God knows how, as the ID checking process is roughly akin to the border controls of a country that doesn't trust foreigners, the result being the slowest we've ever seen a sold out venue fill up.
Wednesday's the first big day. Last year's opening party at the Poble Espanol came in for some criticism due to its rather limited capacity so this year they've taken Primavera out into the streets with a massive gig at the Arc de Triomf; free to all, which is good in itself in a country that's feeling the recession rather more harshly than most. The bloke serving in the corner shop looks like it's Christmas and birthday all at once as he despatches a mate out to replenish beer stocks; the bars in the arena are for some reason less popular (let me see, 4.50 euros a (metric) pint or 4.80 for six cans... no, can't fathom it...). There's a definite US 90s college rock influence in both opening acts - NO MORE LIES go with a punkier metal-ier version, whilst JEREMY JAY mixes Bunnymen and Smiths influences (he does a great Moz swoop) with Pavement et al. By the end of his set we have also ticked off The Chills, The Chameleons and the Cure - in short, his songs all sound slightly familiar and when you're sat in the park drinking beer in the sun, and that's definitely a good thing.
Both sound, at times, a bit like THE WEDDING PRESENT. As did a band I saw last year in Wakefield, but barely so - an off-key Gedge fronting a haphazard band of unknowns rendering some of my favourite songs almost unrecognisable. Tonight is a different band - except it isn't, they just got good again. They kick off with My Favourite Dress and I find myself - along with a small crew I know from Leeds, most of whom were at said Wakefield show and will vouch for how bad it was - down the front giving it loads. The bulk of the set after this is a recital of third album Seamonsters - not an obvious festival album, really, being rather dark and subtle by Gedge standards. For those who know it though it's an absolute treat; Corduroy a standout, then it's back to the hits and as they end on Kennedy I'm off forming a moshpit with random people.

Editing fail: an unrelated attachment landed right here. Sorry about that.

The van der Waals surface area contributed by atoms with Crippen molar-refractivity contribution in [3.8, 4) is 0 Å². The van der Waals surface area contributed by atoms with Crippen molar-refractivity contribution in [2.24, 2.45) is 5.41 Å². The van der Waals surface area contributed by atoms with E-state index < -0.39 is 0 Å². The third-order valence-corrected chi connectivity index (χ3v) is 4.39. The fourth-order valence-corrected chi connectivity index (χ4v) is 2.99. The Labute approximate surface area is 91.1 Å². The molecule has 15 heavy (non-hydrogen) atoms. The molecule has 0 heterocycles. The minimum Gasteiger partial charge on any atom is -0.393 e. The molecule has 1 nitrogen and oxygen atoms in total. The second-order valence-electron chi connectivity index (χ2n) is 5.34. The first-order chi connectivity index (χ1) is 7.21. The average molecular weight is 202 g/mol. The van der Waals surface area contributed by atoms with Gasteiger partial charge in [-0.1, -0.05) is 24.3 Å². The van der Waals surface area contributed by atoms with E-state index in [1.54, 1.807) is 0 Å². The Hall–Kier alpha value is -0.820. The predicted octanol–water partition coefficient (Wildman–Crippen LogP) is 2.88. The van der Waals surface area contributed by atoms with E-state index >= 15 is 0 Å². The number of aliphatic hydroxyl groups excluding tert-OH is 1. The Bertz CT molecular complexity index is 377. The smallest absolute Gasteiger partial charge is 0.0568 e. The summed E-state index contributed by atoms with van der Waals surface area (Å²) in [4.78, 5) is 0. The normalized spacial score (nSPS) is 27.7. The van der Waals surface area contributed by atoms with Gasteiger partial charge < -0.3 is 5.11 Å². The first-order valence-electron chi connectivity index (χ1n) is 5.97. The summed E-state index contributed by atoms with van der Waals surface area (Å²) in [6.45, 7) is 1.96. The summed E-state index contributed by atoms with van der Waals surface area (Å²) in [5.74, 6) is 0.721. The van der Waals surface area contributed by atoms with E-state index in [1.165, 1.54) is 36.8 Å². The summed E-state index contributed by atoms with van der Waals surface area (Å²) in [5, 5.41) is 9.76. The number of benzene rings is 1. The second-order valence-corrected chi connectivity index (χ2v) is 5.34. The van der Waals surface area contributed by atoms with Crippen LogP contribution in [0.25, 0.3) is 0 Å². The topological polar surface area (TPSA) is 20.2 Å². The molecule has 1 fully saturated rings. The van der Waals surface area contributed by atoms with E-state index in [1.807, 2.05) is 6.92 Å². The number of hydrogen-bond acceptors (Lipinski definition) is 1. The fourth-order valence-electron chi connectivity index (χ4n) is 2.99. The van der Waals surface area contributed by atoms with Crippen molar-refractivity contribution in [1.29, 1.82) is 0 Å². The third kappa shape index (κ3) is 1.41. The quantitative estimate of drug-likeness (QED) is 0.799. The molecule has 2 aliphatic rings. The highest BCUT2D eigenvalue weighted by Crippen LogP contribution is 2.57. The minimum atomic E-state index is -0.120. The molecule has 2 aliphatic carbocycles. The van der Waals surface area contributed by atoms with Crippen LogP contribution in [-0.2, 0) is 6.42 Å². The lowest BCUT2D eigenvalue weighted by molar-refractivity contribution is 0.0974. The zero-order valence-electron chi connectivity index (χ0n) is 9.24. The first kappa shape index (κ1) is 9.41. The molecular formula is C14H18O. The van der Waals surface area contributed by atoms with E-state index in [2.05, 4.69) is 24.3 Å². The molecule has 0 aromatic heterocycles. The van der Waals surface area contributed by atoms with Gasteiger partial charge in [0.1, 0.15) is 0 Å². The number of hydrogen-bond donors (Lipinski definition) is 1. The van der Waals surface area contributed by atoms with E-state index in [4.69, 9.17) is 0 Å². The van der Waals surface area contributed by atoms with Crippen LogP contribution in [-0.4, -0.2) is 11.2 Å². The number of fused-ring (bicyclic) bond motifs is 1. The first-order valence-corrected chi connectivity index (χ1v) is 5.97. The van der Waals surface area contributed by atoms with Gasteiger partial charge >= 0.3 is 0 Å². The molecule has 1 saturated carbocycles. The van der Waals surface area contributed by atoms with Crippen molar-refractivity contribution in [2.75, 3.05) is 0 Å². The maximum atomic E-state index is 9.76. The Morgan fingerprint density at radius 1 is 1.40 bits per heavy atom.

That was ace. What do you mean they weren't the headliners? There's two more bands here? THE WALKMEN are held in very high regard by a number of my friends and I keep meaning to put in some effort there, but not for the first time (at Primavera) their stage time appears to have coincided with our being particularly wasted. I like them though. Afraid I don't see the appeal of BLACK LIPS, but we at least manage to make the front of the queue at the Apolo.
Sort of. There are several queues, into which those of us who have had the foresight to reserve (free) tickets online are randomly herded according to the whims of the bouncers. Those who didn't are turned away, although I meet plenty throughout the weekend who got in anyway. God knows how, as the ID checking process is roughly akin to the border controls of a country that doesn't trust foreigners, the result being the slowest we've ever seen a sold out venue fill up. Eventually CHAIRLIFT do some bouncy indie powerpop despite singer Caroline admitting to a nasty case of food poisoning, then it's BEACH FOSSILS (also from Brooklyn, and the first of several "Beach" bands on the weekend's bill, which could confuse a drunk person). We like the fact that blond moptop guitarist is wearing some sort of smock or very oversized shirt. They dish up shots of fuzzy sunshine bittersweet dreampop in a similar vein to The Pains Of Being Pure At Heart - themselves an amalgam of lots of sounds we liked 20 years ago. It's 2.15am and a girl falls over nothing in front of us.